After the disastrous Bull Run campaign, one of George McClellan’s great contributions to the Northern war effort was the reorganization of the Union Army. Likewise, one of the more important aspects of fighting in ACW is management of divisions, corps and armies. Combat units fight and move better when in a full command structure. Assignment of generals to division, corps and army commands must be done with care, as seniority and ability must be considered. Creating a new division causes some momentary loss of ability while the unit gathers, so reorganization is best not done with the enemy in the next region. While organization of forces is almost a sub game, it is not always easy since the information on what general belongs to what organization can take some effort to sift through when there are large numbers of troops on the field.

In the real Civil War, Stonewall Jackson had a voracious appetite for maps and information on road conditions. This was because moving and maintaining armies in 1860s America was just as important as winning battles. The game wonderfully captures this point, and logistics is a strong part of game play. In ACW, the player wins by following the advice of that controversial Southern cavalryman, Nathan B. Forrest, get there fast with the most men. To do this, the player can have his troops ride on rail or river transport, or when that is not possible, slog it out over country roads. Meanwhile, maintenance of supply routes and depots in the rear, keep the men happy and fed. Union players quickly understand why it was so difficult for the Union to just march down to Richmond and end the war quickly.

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  1. Most of my ACW gaming has been at the tactical level, but only because I was waiting for a game like this. If you enjoy ACW gaming, this one is a must!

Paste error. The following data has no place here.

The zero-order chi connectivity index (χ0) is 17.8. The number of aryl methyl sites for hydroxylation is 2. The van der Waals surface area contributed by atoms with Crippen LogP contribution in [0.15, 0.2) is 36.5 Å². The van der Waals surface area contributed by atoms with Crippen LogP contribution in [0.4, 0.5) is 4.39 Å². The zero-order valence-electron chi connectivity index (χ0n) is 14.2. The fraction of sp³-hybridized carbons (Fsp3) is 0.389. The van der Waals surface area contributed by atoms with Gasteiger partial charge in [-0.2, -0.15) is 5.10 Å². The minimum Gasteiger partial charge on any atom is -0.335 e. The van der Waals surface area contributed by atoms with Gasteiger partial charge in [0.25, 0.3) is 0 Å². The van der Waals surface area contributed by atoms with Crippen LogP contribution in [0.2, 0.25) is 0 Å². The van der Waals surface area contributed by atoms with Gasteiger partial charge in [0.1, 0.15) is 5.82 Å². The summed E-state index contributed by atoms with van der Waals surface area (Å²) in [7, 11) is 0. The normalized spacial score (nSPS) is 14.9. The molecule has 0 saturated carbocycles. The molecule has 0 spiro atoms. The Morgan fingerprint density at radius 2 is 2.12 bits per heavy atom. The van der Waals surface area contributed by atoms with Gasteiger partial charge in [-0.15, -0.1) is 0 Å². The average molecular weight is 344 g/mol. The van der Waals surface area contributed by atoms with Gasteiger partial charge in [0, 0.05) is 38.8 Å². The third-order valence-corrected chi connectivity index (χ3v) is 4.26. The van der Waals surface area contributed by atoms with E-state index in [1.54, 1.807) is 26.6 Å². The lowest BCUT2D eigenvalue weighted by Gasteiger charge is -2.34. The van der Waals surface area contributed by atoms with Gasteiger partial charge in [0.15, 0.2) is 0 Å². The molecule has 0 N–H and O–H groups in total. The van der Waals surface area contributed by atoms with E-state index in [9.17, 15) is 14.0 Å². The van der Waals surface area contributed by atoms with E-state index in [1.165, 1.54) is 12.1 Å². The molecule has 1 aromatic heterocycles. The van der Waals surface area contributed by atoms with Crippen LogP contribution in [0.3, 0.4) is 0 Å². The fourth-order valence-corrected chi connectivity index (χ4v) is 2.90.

2. Truly fantastic ACW game! AGEOD team still makes patches and improves the game and it is now very close to perfect. Historical accuracy is almost 100%, turn processing is much, much faster and map and rail roads are 100% correct due to the work of community.
    Year has gone by and AGEOD forum is still very alive and players are praising this game. I have never in my long gaming life played one game for so long as I play this one and I doubt that I will stop it anytime soon.


  3. Being a little more than casual gamer, I found this game very difficult at first. However, I kept at it (the game) being intrigued at the time period. After several trial runs and a little forum reading, I finally resigned myself to play it through regardless of the outcome (its not like this is THE CIVIL WAR, what did I have to lose). At one point I was clicking various pieces just learning the ways to manipulate it. As the game went on, I began to understand how to form military units.With all the difficulties turned down, it was still a very challenging game to strategize. The A I was actually fun to play and after a little trial and error and understanding of why the game mechanics do what they do…this game jumped, no soared to the top of the list of games I enjoy spending time to play. To play this game, you have no choice than to spend time, like any strategy game worth any merit.


  5. I have not played the game yet — still about halfway through manual — but the tool tips shows that the bugle in upper right corner is for advancing turns. Have you tried this?